Ongoing U.S. Measles Outbreak Breaks 25-Year-Old Record, Says CDC

“That loss would be a huge blow for the nation and erase the hard work done by all levels of public health.”

U.S. Measles Outbreak Breaks Record

On Thursday, the Centers for Disease Control and Prevention (CDC) reported that the number of new measles cases in the U.S. this year has hit 971 so far, which has exceeded a record number of new measles cases 25 years ago.

CDC health officials said the federal figures show that most cases this year have been concentrated in New York City (NYC) and Rockland County, where the infection has been spreading among unvaccinated children in Orthodox Jewish communities.

The public health officials said that there have been 550 confirmed measles cases in NYC since September 2018. And those who fail to get vaccinated in four Brooklyn CIP codes may face a fine up to $1,000.

The federal agency warned that if the current measles outbreak continues, it might lose its status as being eradicated from the U.S.

The CDC said in a statement, “That loss would be a huge blow for the nation and erase the hard work done by all levels of public health.”

In the U.S., widespread vaccination by the CDC had literally eliminated measles by 2000. However, public health officials said it has reoccurred because people traveled to other countries.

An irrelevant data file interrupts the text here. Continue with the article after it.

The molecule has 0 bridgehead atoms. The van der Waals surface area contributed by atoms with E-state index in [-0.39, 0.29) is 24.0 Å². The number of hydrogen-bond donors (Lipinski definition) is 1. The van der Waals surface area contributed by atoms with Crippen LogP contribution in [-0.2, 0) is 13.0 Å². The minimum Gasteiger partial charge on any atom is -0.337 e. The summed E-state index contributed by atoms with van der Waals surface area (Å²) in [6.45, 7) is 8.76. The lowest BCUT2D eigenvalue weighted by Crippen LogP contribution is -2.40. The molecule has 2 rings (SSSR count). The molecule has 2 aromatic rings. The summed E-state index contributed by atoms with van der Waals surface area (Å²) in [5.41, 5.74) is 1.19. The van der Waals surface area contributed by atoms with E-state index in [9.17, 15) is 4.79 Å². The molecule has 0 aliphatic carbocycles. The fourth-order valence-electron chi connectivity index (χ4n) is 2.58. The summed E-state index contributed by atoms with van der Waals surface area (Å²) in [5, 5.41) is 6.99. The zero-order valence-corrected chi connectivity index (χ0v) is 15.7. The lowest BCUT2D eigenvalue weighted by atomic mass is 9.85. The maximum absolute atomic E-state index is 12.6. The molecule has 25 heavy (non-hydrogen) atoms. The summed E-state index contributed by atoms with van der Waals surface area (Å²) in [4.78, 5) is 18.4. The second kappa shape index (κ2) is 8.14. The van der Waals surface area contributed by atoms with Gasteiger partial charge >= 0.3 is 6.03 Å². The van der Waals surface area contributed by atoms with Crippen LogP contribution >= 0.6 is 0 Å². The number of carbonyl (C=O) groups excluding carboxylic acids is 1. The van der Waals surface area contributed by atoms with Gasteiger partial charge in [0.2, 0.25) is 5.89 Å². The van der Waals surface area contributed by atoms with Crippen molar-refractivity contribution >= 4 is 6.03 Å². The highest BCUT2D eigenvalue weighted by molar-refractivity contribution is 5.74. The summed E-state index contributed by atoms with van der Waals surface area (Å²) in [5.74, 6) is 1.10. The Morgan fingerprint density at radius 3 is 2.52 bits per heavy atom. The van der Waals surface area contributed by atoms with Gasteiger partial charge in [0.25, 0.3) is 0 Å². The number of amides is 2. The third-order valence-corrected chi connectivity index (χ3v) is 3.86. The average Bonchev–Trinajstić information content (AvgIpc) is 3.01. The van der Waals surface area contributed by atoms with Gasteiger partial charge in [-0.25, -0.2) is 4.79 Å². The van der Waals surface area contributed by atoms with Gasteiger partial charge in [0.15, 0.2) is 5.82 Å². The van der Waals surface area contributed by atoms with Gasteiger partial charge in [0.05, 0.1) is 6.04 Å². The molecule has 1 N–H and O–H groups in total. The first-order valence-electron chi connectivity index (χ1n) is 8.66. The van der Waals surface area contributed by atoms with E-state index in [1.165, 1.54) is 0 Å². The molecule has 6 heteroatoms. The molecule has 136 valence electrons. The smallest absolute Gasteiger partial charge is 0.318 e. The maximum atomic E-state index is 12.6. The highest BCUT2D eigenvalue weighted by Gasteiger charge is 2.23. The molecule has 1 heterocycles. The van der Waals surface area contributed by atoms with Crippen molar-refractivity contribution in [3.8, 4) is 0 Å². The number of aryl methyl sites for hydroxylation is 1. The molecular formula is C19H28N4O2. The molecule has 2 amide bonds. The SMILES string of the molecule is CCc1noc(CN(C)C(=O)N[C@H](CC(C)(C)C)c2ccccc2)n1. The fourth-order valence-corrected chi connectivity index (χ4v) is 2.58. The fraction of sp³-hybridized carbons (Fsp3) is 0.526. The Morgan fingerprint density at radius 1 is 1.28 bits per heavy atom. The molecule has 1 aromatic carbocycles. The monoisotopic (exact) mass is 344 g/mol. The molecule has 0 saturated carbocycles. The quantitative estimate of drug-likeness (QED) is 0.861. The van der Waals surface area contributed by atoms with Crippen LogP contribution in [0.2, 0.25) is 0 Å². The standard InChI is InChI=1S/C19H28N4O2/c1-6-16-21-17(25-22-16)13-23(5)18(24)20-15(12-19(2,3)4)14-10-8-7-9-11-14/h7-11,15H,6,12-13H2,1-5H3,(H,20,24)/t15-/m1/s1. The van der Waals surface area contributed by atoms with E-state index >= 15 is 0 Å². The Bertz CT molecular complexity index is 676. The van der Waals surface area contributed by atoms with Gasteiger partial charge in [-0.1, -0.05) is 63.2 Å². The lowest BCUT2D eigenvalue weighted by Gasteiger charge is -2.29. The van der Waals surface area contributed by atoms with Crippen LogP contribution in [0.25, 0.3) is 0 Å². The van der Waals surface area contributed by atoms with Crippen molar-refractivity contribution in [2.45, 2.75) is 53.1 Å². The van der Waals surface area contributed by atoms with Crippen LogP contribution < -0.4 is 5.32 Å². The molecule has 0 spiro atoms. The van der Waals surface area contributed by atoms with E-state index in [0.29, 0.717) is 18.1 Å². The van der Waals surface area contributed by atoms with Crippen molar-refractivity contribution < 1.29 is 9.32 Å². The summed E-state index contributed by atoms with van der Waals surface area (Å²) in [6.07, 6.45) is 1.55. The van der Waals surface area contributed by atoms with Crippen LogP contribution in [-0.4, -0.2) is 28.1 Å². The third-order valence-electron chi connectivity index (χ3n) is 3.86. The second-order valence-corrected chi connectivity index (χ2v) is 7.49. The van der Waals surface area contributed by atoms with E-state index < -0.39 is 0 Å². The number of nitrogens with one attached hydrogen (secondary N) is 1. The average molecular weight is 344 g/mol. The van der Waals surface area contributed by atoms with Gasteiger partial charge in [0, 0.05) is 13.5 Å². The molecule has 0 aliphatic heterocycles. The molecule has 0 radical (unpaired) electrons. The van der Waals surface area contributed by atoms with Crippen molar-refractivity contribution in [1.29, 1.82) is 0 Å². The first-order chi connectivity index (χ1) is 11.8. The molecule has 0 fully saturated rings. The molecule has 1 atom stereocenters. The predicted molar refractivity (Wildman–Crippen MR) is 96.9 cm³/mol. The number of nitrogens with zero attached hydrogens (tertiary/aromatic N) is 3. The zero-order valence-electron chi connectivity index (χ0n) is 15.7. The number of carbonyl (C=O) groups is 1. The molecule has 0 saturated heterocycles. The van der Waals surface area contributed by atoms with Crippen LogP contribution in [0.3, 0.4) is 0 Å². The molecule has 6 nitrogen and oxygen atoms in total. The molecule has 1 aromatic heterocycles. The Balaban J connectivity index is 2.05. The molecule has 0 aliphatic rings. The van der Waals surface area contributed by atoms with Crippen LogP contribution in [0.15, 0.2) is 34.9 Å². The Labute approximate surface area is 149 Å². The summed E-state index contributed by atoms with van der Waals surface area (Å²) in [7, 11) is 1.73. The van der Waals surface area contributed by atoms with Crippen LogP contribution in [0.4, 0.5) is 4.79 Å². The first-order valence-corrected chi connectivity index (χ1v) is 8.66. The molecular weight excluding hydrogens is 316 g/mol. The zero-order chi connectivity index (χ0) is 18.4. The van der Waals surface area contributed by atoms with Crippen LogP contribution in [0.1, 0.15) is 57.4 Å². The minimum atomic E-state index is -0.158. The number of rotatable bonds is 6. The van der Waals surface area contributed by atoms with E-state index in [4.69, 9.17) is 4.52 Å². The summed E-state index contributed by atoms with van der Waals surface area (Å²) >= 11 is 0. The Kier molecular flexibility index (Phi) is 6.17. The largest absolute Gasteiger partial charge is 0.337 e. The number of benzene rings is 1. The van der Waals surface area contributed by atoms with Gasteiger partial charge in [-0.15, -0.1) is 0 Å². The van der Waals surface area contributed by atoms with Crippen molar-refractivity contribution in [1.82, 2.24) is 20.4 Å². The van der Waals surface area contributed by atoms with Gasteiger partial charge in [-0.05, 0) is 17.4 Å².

The officials said that earlier this week, the CDC reported new measles cases and the figures had reached to 940, which was the highest since 1994 when 963 measles cases were reported.

The new measles cases that occurred in the first five months of 2019 have officially exceeded the total number of cases in 1994. In 1992, the U.S. saw over 2,200 measles cases. Considering these figures, officials believe that measles continues to pose a public health threat in the U.S.

The CDC said, “Vaccinations against the highly contagious virus are widespread across the U.S., with some 94% of kindergartners having received vaccination coverage.”

The typical signs and symptoms of measles include a high fever, a runny nose, cough, and a skin rash. Most people recover from the infection; however, public health officials say that at least 1 in 4 people who are infected by measles will be hospitalized.

To combat the ongoing measles outbreak, the CDC said that it would further strengthen the state as well as local programs aimed at spreading the information that the best and safest way of preventing measles is vaccination.

CDC Director Dr. Robert Redfield said in a statement, “Your decision to vaccinate will protect your family’s health and your community’s well-being. CDC will continue working with public health responders across our nation to bring this outbreak to an end.”

The WHO has reported that over 82,500 measles cases across Europe were reported last year, which is a significant surge from the previous year. On Thursday, public health officials said vaccination is extremely important when you are traveling to places where the measles outbreaks have already begun, including Israel, Japan, Brazil, the Philippines, and some countries in Africa and Europe.